Prosperity Amidst Poverty
The Lord told John the Baptist’s disciples: “To the poor the gospel is preached” (Luke 7:22). When we were asked to comment on the work of the gospel here in the state of Nayarit, these same words came to mind.
Tepic, the capital of the Mexican state of Nayarit, is located 100 miles north of Puerto Vallarta and 120 miles northwest of the very large city of Guadalajara. Although the population is about 400,000 people, it would not be considered a modern city by most people’s standards. A recent visitor to Tepic marveled at the old horse he saw pulling a small wagonload of sand!
The employment situation is problematic in this and other states. Although the government claims that there is only 3% unemployment, there is serious underemployment. The minimum wage is 42 pesos, or approximately US$3.65, not per hour, but rather per day. This is one of the reasons that hundreds of thousands cross the border looking for a better life. From 1995 to 2000, over 4% of Nayarit’s population emigrated to the USA. Most of those who head north are young men between the ages of 15 and 34, a needed age group in the life of an assembly. Some small towns have been decimated by men leaving in droves for “the other side,” as they tend to call the USA.
In May 2003, a man in his late thirties was saved out of a life of drug addiction and alcoholism. Although the drug problem is not as visible here as in other cities of Mexico, or north of here, our understanding of the breadth of the problem has increased. This brother has an exercise to reach others bound by these chains and has already brought a number to hear the gospel. Just recently someone asked if we could go to one of the rehabilitation centers in the neighbouring town of Xalisco to preach the gospel once a week. The age that they are now seeing drug addicts has dropped from eleven to nine years old, thus emphasizing the very great need of getting the gospel into young hearts.
There is a tremendous amount of religious confusion in Tepic. The larger sects are well represented here and many others are making their inroads as well. Much of this progress is due to dissatisfaction with the Roman system and people looking for something new and different. Sadly, many are deceived a second and perhaps a third time. One large denomination has more than 15 buildings in town. The folk that attend these places often look very much like believers, but are depending on their baptism to save them.
Due to the location of the hall in Tepic (near the corner of two busy avenues), we do get quite a few people coming in just because they see the sign. Many are disappointed when they realize there is no music to tickle their ears. However, one lady once told us that her family had stopped attending one denomination precisely because the music was far too loud!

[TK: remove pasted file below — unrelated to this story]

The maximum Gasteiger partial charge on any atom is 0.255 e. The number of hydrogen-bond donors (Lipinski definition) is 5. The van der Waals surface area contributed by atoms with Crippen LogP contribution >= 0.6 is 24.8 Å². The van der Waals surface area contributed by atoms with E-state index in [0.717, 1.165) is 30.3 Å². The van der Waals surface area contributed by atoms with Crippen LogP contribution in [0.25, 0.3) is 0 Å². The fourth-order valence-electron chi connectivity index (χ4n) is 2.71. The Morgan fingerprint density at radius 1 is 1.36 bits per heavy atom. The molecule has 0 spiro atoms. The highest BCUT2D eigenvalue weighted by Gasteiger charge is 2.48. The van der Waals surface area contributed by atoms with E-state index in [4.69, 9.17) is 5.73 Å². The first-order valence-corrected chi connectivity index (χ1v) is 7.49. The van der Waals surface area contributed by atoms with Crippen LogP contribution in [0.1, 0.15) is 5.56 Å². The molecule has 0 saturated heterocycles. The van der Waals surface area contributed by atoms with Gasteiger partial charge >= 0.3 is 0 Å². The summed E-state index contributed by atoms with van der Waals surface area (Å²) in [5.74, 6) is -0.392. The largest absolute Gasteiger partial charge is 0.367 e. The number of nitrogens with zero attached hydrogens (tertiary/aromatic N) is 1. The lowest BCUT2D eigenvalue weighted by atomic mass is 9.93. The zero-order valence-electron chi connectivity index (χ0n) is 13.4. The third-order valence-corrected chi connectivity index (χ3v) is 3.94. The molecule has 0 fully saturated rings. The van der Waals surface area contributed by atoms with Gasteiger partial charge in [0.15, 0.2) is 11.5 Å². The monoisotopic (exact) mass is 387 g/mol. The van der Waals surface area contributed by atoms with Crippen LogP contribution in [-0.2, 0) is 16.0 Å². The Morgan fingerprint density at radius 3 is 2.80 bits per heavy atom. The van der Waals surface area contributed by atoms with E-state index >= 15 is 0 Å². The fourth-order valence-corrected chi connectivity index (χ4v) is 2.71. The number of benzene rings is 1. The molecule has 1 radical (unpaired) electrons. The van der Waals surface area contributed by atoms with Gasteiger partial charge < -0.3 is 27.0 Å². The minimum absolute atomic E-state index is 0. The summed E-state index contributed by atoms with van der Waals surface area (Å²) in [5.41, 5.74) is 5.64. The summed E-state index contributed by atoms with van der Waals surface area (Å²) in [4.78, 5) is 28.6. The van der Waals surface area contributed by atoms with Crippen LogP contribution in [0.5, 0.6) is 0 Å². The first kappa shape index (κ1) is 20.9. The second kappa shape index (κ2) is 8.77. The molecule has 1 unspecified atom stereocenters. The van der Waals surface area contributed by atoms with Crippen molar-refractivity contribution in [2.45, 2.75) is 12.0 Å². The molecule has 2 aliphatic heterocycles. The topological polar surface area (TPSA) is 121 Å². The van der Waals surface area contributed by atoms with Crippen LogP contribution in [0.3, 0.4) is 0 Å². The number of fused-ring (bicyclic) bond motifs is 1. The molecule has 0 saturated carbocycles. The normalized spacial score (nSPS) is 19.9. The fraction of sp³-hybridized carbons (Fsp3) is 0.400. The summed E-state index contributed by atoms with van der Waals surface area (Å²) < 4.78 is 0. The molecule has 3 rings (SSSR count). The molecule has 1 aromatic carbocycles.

The assembly was established early in 1999 and we are thankful for the blessing of God upon His work in this city. The words of Paul writing to the Thessalonian believers have been a challenge in the work here: “For from you sounded out the Word of the Lord not only in Macedonia and Achaia, but also in every place your faith to God-ward is spread abroad; so that we need not to speak any thing” (1:8). We are beginning to feel somewhat more at liberty to be away from the work than we did a few years ago. There are two pressing needs: men with shepherd hearts raised up by God to care for His flock; and, men who are able to preach the gospel clearly, with a real zeal to reach the lost. Thankfully, in both aspects progress is being made. There are a few brethren who have a real exercise and burden about the condition of the flock. There are also brethren who can deliver the message of the gospel in a clear and simple way. Our desire is that the assembly here will be not only self-governing and self-supporting but also self-propagating. The Thes-salonian believers learned early in their Christian experience what some others are slower to grasp: the spread of the gospel did not depend solely upon the apostle Paul and his companions, but also upon their own testimony and labor for the Lord. The need in other parts of the state is very great and we look forward to being a help to the brethren here in seeing works begun in outlying areas.
Xalisco, a small town of 40,000 inhabitants, is adjacent to Tepic. For close to three years we have been involved in a children’s work there on Saturdays. Thankfully, the young couple whose home is used for this purpose carries on the work even when we are not in the city. Early this year, we tried some gospel meetings in their home but with very little interest. Their exercise, as well as ours, is to try this again in the new year, looking to God for His blessing and help.
Santiago Ixcuintla lies about 45 miles north of Tepic in the fertile plains that produce tobacco. This municipality has over 100,000 souls, most of whom do not know the gospel. For three years, several times a year, we have been visiting a family here. The lady and her daughter-in-law show a real interest in the Bible and the son has been listening much more the last few times we have visited. There is a house available where we could hold meetings, if the Lord continues to open up the way.
The Lord has richly blessed the use of schools in other parts of the world in order to reach children and affect communities. Perhaps if the Lord has not come this will be a possibility as well in Mexico. Over 30% of the population is under the age of 14, presenting tremendous potential for such a work.
We would like to conclude as we began, with the words of the Lord Jesus: “The harvest truly is great, but the laborers are few: pray ye therefore the Lord of the harvest, that He will send forth laborers into His harvest” (Luke 10:2).